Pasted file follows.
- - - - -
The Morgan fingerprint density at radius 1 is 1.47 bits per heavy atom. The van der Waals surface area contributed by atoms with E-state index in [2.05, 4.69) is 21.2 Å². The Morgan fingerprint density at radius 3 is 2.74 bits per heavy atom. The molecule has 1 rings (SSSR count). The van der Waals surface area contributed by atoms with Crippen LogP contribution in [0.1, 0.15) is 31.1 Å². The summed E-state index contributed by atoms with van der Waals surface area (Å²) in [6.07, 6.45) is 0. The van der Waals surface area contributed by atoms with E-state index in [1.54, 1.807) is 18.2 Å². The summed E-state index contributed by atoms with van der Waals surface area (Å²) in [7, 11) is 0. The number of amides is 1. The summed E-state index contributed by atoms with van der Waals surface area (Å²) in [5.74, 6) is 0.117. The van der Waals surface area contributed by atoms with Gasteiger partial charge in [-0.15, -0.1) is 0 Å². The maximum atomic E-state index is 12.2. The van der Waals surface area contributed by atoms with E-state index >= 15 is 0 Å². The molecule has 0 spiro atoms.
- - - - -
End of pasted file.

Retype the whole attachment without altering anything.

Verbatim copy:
The Morgan fingerprint density at radius 1 is 1.47 bits per heavy atom. The van der Waals surface area contributed by atoms with E-state index in [2.05, 4.69) is 21.2 Å². The Morgan fingerprint density at radius 3 is 2.74 bits per heavy atom. The molecule has 1 rings (SSSR count). The van der Waals surface area contributed by atoms with Crippen LogP contribution in [0.1, 0.15) is 31.1 Å². The summed E-state index contributed by atoms with van der Waals surface area (Å²) in [6.07, 6.45) is 0. The van der Waals surface area contributed by atoms with E-state index in [1.54, 1.807) is 18.2 Å². The summed E-state index contributed by atoms with van der Waals surface area (Å²) in [7, 11) is 0. The number of amides is 1. The summed E-state index contributed by atoms with van der Waals surface area (Å²) in [5.74, 6) is 0.117. The van der Waals surface area contributed by atoms with Gasteiger partial charge in [-0.15, -0.1) is 0 Å². The maximum atomic E-state index is 12.2. The van der Waals surface area contributed by atoms with E-state index >= 15 is 0 Å². The molecule has 0 spiro atoms.